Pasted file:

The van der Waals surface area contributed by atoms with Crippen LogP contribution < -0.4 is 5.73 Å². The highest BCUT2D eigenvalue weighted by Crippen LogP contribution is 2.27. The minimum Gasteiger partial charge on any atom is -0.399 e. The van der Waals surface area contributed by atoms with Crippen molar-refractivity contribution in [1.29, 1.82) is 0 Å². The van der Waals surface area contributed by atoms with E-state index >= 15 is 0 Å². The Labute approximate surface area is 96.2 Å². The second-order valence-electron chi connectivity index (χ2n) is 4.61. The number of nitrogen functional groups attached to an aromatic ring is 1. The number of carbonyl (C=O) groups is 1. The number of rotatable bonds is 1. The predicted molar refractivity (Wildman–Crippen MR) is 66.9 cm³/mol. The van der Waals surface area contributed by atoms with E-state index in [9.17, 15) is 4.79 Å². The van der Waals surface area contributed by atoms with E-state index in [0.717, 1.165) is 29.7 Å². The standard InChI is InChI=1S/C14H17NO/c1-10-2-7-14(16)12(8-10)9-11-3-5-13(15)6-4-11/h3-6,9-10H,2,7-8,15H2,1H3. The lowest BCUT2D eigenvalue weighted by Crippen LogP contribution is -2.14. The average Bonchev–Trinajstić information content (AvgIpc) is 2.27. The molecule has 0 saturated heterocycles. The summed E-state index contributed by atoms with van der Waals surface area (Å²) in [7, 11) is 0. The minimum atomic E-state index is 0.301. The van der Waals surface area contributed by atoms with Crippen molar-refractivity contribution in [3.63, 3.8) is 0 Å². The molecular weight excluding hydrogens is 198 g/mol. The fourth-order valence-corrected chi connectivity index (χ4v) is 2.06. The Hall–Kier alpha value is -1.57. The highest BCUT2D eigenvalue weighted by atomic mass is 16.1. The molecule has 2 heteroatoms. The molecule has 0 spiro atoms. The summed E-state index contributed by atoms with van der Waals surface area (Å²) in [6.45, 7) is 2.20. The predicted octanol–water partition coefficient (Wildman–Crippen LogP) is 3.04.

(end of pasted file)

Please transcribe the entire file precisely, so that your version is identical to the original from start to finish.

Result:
The van der Waals surface area contributed by atoms with Crippen LogP contribution < -0.4 is 5.73 Å². The highest BCUT2D eigenvalue weighted by Crippen LogP contribution is 2.27. The minimum Gasteiger partial charge on any atom is -0.399 e. The van der Waals surface area contributed by atoms with Crippen molar-refractivity contribution in [1.29, 1.82) is 0 Å². The van der Waals surface area contributed by atoms with E-state index >= 15 is 0 Å². The Labute approximate surface area is 96.2 Å². The second-order valence-electron chi connectivity index (χ2n) is 4.61. The number of nitrogen functional groups attached to an aromatic ring is 1. The number of carbonyl (C=O) groups is 1. The number of rotatable bonds is 1. The predicted molar refractivity (Wildman–Crippen MR) is 66.9 cm³/mol. The van der Waals surface area contributed by atoms with E-state index in [9.17, 15) is 4.79 Å². The van der Waals surface area contributed by atoms with E-state index in [0.717, 1.165) is 29.7 Å². The standard InChI is InChI=1S/C14H17NO/c1-10-2-7-14(16)12(8-10)9-11-3-5-13(15)6-4-11/h3-6,9-10H,2,7-8,15H2,1H3. The lowest BCUT2D eigenvalue weighted by Crippen LogP contribution is -2.14. The average Bonchev–Trinajstić information content (AvgIpc) is 2.27. The molecule has 0 saturated heterocycles. The summed E-state index contributed by atoms with van der Waals surface area (Å²) in [7, 11) is 0. The minimum atomic E-state index is 0.301. The van der Waals surface area contributed by atoms with Crippen molar-refractivity contribution in [3.63, 3.8) is 0 Å². The molecular weight excluding hydrogens is 198 g/mol. The fourth-order valence-corrected chi connectivity index (χ4v) is 2.06. The Hall–Kier alpha value is -1.57. The highest BCUT2D eigenvalue weighted by atomic mass is 16.1. The molecule has 2 heteroatoms. The molecule has 0 spiro atoms. The summed E-state index contributed by atoms with van der Waals surface area (Å²) in [6.45, 7) is 2.20. The predicted octanol–water partition coefficient (Wildman–Crippen LogP) is 3.04.